In 2008, the Pew Global Attitudes Project asked citizens of 24 countries whether they could count on Bush to do the right thing regarding foreign affairs. Majorities in only three (India, Nigeria, and Tanzania) said they had a lot or some confidence.
On the other side of the ledger, majorities in 19 of the 24 countries had little or no confidence in the American president. In the four Western European countries surveyed, majorities without much confidence ranged from 81% in Britain to 88% in Spain. In the Middle East, majorities rose as high as 89% in Turkey and Jordan. Since 2003, confidence in Bush has fallen in eight of the 14 foreign countries where trend data are available. In the remaining six countries confidence has remained relatively low.

Right or wrong, Obama is wildly popular by comparison.

msteven
msteven
11 years ago

Russ,
OTL is very far off. Why does perception in the Muslim world matter? Is Al Qaida’s perception in the Muslim world relevant? How about Ahmadinejad? Saddam was popular – until he wasn’t. Britain and Spain were two of the countries that supported the coalition that initially went into Iraq. I suspect that those same people had also lost confidence in their own leaders in 2008 based on what was happening in the global economy and the difficulty of the war. That type of polling is very fluid and overall – meaningless in the big picture, just snapshots of attitudes based on recent events. You are right where you say “right or wrong”, Obama is wildly popular by comparison”. That is undoubtedly true. But if a major event occurred, that popularity could easily change. Which is why perception and popularity are indicative of … little of substance.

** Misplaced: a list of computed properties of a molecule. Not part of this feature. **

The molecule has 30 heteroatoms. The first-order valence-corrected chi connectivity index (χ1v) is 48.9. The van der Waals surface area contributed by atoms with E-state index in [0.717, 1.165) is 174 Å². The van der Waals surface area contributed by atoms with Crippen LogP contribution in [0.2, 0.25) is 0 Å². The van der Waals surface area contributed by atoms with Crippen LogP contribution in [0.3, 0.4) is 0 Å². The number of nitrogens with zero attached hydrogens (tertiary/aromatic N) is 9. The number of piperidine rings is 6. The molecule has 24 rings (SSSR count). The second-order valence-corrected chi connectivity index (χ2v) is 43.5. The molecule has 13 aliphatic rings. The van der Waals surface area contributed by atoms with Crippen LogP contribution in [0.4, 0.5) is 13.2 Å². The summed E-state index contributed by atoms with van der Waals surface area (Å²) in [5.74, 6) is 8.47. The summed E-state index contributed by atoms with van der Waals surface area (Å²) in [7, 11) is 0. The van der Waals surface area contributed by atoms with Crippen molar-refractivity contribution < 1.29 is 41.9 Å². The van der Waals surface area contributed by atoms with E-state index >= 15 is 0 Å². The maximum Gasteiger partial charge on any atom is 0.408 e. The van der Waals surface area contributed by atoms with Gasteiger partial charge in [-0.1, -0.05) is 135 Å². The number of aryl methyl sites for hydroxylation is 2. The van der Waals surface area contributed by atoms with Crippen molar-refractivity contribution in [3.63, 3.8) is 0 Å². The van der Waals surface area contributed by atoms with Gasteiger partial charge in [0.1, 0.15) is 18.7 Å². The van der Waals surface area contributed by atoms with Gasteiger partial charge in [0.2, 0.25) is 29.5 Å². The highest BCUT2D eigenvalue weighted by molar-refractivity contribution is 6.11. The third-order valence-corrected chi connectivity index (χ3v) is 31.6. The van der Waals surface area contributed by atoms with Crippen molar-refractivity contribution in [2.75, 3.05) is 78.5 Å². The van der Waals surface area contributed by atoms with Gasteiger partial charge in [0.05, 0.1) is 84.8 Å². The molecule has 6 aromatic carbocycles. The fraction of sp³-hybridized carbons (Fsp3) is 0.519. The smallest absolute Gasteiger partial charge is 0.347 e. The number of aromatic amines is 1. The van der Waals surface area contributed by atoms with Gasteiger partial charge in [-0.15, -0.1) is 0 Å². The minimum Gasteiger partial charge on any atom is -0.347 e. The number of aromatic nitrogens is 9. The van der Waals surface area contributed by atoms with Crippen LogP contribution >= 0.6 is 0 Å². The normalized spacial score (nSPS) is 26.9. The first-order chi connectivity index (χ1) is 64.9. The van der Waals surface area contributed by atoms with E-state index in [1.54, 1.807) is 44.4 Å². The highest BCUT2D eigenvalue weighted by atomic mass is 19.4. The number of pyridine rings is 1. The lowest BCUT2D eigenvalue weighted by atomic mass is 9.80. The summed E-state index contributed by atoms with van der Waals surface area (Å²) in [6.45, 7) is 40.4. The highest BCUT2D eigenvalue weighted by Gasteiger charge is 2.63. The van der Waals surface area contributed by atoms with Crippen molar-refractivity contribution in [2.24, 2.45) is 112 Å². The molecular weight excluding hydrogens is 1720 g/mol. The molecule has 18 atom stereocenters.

Russ
Russ
11 years ago

“Why does perception in the Muslim world matter?” Seriously? Because we don’t want U.S. soldiers and American citizens killed. See Trends in Global Terrorism: Implications for the United States:

Four underlying factors are fueling the spread of the jihadist movement: (1) Entrenched grievances, such as corruption, injustice, and fear of Western domination, leading to anger, humiliation, and a sense of powerlessness; (2) the Iraq jihad; (3) the slow pace of real and sustained economic, social, and political reforms in many Muslim majority nations; and (4) pervasive anti-US sentiment among most Muslims all of which jihadists exploit.

msteven
msteven
11 years ago

I didn’t mean that the opinion of the entire Muslim world does not matter. But the opinion of those that want to destroy us? Seriously? Yours (and many others) point that Al Qaida has recruited members because of going into Iraq. Yes, if only we would have done nothing then Al Qaida would have left us alone. Please. It is true that fighting back often makes the enemy madder. But in no way does that justify allowing the people that want to harm us to do so. We are not at war with Muslims. We are at war with jihadists. It is the opinion of jihadists and anyone that supports them that does not matter.
Final question – Obama has put more troops and effort into fighting the Taliban. I’m sure this offends many Islamic and Muslim people. Do you think he should not be doing this? (In other words, is your criticism based mainly on political affiliation).

Russ
Russ
11 years ago

“Do you think [Obama] should not be [fighting the Talliban]?”
Yes, of course. I’ve written many times about Obama’s flawed policy in Afganistan.